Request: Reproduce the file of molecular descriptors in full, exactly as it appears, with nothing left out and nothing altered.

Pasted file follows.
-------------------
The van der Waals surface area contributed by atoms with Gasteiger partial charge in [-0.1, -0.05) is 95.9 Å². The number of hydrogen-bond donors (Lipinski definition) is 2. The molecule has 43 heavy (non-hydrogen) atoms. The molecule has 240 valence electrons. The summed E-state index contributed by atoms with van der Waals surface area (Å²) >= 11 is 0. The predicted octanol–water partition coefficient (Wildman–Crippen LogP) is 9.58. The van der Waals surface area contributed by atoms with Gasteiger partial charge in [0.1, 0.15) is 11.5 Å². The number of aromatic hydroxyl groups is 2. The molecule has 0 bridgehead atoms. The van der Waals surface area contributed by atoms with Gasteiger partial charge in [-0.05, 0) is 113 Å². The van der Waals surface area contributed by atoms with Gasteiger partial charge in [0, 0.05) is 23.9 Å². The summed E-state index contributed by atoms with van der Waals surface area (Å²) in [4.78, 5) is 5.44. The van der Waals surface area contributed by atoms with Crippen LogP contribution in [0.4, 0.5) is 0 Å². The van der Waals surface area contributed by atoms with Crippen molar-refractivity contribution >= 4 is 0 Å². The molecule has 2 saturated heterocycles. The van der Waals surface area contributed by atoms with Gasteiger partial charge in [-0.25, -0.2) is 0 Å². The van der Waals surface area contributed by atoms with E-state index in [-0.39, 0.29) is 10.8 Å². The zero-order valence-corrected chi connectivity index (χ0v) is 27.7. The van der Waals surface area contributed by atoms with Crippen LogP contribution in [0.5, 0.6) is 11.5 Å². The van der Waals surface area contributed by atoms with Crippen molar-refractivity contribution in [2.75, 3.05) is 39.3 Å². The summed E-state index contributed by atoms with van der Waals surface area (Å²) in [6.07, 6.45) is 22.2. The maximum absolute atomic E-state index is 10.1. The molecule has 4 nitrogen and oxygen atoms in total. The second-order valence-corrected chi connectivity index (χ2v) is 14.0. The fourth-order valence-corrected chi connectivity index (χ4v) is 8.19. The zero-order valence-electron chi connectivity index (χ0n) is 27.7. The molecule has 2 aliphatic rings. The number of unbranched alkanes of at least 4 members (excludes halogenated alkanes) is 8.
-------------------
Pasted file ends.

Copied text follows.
The van der Waals surface area contributed by atoms with Gasteiger partial charge in [-0.1, -0.05) is 95.9 Å². The number of hydrogen-bond donors (Lipinski definition) is 2. The molecule has 43 heavy (non-hydrogen) atoms. The molecule has 240 valence electrons. The summed E-state index contributed by atoms with van der Waals surface area (Å²) >= 11 is 0. The predicted octanol–water partition coefficient (Wildman–Crippen LogP) is 9.58. The van der Waals surface area contributed by atoms with Gasteiger partial charge in [0.1, 0.15) is 11.5 Å². The number of aromatic hydroxyl groups is 2. The molecule has 0 bridgehead atoms. The van der Waals surface area contributed by atoms with Gasteiger partial charge in [-0.05, 0) is 113 Å². The van der Waals surface area contributed by atoms with Gasteiger partial charge in [0, 0.05) is 23.9 Å². The summed E-state index contributed by atoms with van der Waals surface area (Å²) in [4.78, 5) is 5.44. The van der Waals surface area contributed by atoms with Crippen LogP contribution in [0.4, 0.5) is 0 Å². The van der Waals surface area contributed by atoms with Crippen molar-refractivity contribution >= 4 is 0 Å². The molecule has 2 saturated heterocycles. The van der Waals surface area contributed by atoms with Gasteiger partial charge in [-0.25, -0.2) is 0 Å². The van der Waals surface area contributed by atoms with E-state index in [-0.39, 0.29) is 10.8 Å². The zero-order valence-corrected chi connectivity index (χ0v) is 27.7. The van der Waals surface area contributed by atoms with Crippen LogP contribution in [0.5, 0.6) is 11.5 Å². The van der Waals surface area contributed by atoms with Crippen molar-refractivity contribution in [2.75, 3.05) is 39.3 Å². The summed E-state index contributed by atoms with van der Waals surface area (Å²) in [6.07, 6.45) is 22.2. The maximum absolute atomic E-state index is 10.1. The molecule has 4 nitrogen and oxygen atoms in total. The second-order valence-corrected chi connectivity index (χ2v) is 14.0. The fourth-order valence-corrected chi connectivity index (χ4v) is 8.19. The zero-order valence-electron chi connectivity index (χ0n) is 27.7. The molecule has 2 aliphatic rings. The number of unbranched alkanes of at least 4 members (excludes halogenated alkanes) is 8.